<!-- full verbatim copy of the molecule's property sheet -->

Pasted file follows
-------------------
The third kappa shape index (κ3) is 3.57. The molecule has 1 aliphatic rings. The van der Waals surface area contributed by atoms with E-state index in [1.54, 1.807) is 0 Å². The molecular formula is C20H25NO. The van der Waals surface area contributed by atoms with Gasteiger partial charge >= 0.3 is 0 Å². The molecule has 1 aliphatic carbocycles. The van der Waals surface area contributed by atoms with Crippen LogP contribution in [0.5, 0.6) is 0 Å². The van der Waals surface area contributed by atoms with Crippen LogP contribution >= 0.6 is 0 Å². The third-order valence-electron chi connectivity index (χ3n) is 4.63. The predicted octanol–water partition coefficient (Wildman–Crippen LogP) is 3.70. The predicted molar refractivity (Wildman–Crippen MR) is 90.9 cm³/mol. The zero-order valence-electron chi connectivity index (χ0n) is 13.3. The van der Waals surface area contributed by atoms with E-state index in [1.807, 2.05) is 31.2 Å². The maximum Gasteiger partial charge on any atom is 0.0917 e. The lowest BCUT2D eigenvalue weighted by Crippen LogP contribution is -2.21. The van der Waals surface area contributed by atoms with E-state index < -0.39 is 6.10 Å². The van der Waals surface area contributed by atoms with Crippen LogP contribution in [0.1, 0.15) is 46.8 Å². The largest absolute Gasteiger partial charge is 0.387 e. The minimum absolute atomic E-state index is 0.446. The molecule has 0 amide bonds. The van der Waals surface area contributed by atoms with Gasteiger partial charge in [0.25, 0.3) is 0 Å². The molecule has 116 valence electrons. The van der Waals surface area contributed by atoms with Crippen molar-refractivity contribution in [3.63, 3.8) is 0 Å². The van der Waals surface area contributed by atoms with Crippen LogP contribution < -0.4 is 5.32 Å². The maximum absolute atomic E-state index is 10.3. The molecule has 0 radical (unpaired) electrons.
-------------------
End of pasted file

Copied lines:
The third kappa shape index (κ3) is 3.57. The molecule has 1 aliphatic rings. The van der Waals surface area contributed by atoms with E-state index in [1.54, 1.807) is 0 Å². The molecular formula is C20H25NO. The van der Waals surface area contributed by atoms with Gasteiger partial charge >= 0.3 is 0 Å². The molecule has 1 aliphatic carbocycles. The van der Waals surface area contributed by atoms with Crippen LogP contribution in [0.5, 0.6) is 0 Å². The van der Waals surface area contributed by atoms with Crippen LogP contribution >= 0.6 is 0 Å². The third-order valence-electron chi connectivity index (χ3n) is 4.63. The predicted octanol–water partition coefficient (Wildman–Crippen LogP) is 3.70. The predicted molar refractivity (Wildman–Crippen MR) is 90.9 cm³/mol. The zero-order valence-electron chi connectivity index (χ0n) is 13.3. The van der Waals surface area contributed by atoms with E-state index in [1.807, 2.05) is 31.2 Å². The maximum Gasteiger partial charge on any atom is 0.0917 e. The lowest BCUT2D eigenvalue weighted by Crippen LogP contribution is -2.21. The van der Waals surface area contributed by atoms with E-state index < -0.39 is 6.10 Å². The van der Waals surface area contributed by atoms with Crippen LogP contribution in [0.1, 0.15) is 46.8 Å². The largest absolute Gasteiger partial charge is 0.387 e. The minimum absolute atomic E-state index is 0.446. The molecule has 0 amide bonds. The van der Waals surface area contributed by atoms with Gasteiger partial charge in [0.25, 0.3) is 0 Å². The molecule has 116 valence electrons. The van der Waals surface area contributed by atoms with Crippen molar-refractivity contribution in [3.63, 3.8) is 0 Å². The van der Waals surface area contributed by atoms with Crippen LogP contribution < -0.4 is 5.32 Å². The maximum absolute atomic E-state index is 10.3. The molecule has 0 radical (unpaired) electrons.